Through community engagement, research, and an inclusive design process, HASSELL’s international collective mapped out a range of ways to strengthen the city of South San Francisco from the effects of climate change. The final proposal restores public access to the waterfront, establishes more open green spaces and parks, and creates continuous public access along Colma Creek. HASSELL’s Resilient South City plan addressed the impacts of climate change that the community will face in the coming decades.
Richard, who also lead HASSELL’s Resilient South City proposal said, “We heard from local residents that they really felt that their historic connection to the water was lost, and with sea level rise threatening to restrict access even further, we knew our design had to be multi-purpose, to both connect people to nature and address future environmental changes.”
To achieve this dual purpose, HASSELL’s design included:
Cities around the world are investing in public green spaces and their longevity is determined by their ability to be adaptable and serve a multitude of purposes. In Shanghai, a waterfront is not just a walking path, but a series of cultural event venues for gatherings large and small. In South San Francisco, a park isn’t just a place to play and enjoy nature, but a way to manage flooding and improve water quality. By listening to the needs of the local communities, designers and architects are creating spaces that can be enjoyed by the generations of today and tomorrow.
Multidisciplinary design firm Bolton & Menk came about the idea of a children’s book when the firm was brainstorming ways to partner with communities that were hosting the Smithsonian Waterways Traveling Exhibit. The firm had completed a number of water improvement projects with a handful of the host communities and thought a children’s book about the water cycle (Walter the Raindrop) would be fun to develop and hand out in conjunction with children’s activities being offered in one of the communities. The idea grew from there as the design firm began to approach staff within its various work groups. Two more books were authored by staff within the landscape architecture and civil engineering groups. The purpose of the project has evolved into a much larger idea – to develop a series of children’s books that promote reading and education about landscape architecture, engineering, and how communities can be improved through planning and design. The e-books are available online for free on the firm’s website.
These books are expanding their reach and effectiveness to connect with even more audiences. They have the potential to reach a wide audience of youth to educate them about design and what we do to solve problems. They help youth understand how landscape architecture creates positive change on the environment (e.g. clean water strategies, habitat and plant community restoration) and in our communities (e.g. promoting social interaction, design for all users, health, safety, and wellness). The hope/goal is that these books inspire interest in STEAM-related (science, technology, engineering, arts and math) fields at a young age. According to a Metropolis Magazine article, most of those in the landscape, architecture, planning, and urban design fields chose their profession because they had a parent, some other family member, or family friend who was in a related profession. Some of these topics, landscape architecture in particular, are not frequently written about in children’s books and are charting into new territory for children in the 6-12 years age range. As a result, this book set has the potential to promote diversity in the associated professions that make up the AEC (architecture, engineering, construction) industry.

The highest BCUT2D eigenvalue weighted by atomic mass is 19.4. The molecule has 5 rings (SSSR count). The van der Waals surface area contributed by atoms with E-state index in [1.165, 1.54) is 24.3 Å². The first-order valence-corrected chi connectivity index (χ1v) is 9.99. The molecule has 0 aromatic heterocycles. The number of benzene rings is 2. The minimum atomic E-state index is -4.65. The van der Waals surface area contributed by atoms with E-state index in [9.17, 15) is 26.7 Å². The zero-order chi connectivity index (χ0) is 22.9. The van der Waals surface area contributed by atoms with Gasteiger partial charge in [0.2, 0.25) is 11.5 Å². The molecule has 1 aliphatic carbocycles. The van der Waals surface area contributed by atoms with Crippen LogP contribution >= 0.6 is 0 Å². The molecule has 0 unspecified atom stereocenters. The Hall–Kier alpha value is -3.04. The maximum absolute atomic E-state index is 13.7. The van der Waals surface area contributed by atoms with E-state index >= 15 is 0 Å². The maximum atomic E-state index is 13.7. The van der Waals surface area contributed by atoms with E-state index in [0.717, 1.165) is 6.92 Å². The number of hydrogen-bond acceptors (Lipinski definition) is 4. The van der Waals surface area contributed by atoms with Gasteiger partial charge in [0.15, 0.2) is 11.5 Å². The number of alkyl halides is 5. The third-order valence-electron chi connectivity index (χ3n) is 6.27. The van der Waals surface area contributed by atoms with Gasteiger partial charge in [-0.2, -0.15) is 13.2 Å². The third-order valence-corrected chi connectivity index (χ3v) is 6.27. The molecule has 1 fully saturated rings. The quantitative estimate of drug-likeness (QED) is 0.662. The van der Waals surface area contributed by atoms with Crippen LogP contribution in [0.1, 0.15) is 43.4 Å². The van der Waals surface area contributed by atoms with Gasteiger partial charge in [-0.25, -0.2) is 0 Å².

Green Trees and Sam was developed as a fun and whimsical way to introduce children of all ages to the profession of landscape architecture. The book is short, simple, and easy to read, but touches upon a plethora of topics relating to landscape architecture and the types of skills that landscape architects can have. Interestingly enough, the book was initially written about a boy named Sam, and originally started with “This is Sam. Sam is the man. Sam designs parks with trees and a plan.” The idea then emerged that this children’s book served as a great opportunity to promote females in the professional world as well. The award-winning books have been shared at multiple schools and communities and have been a huge success.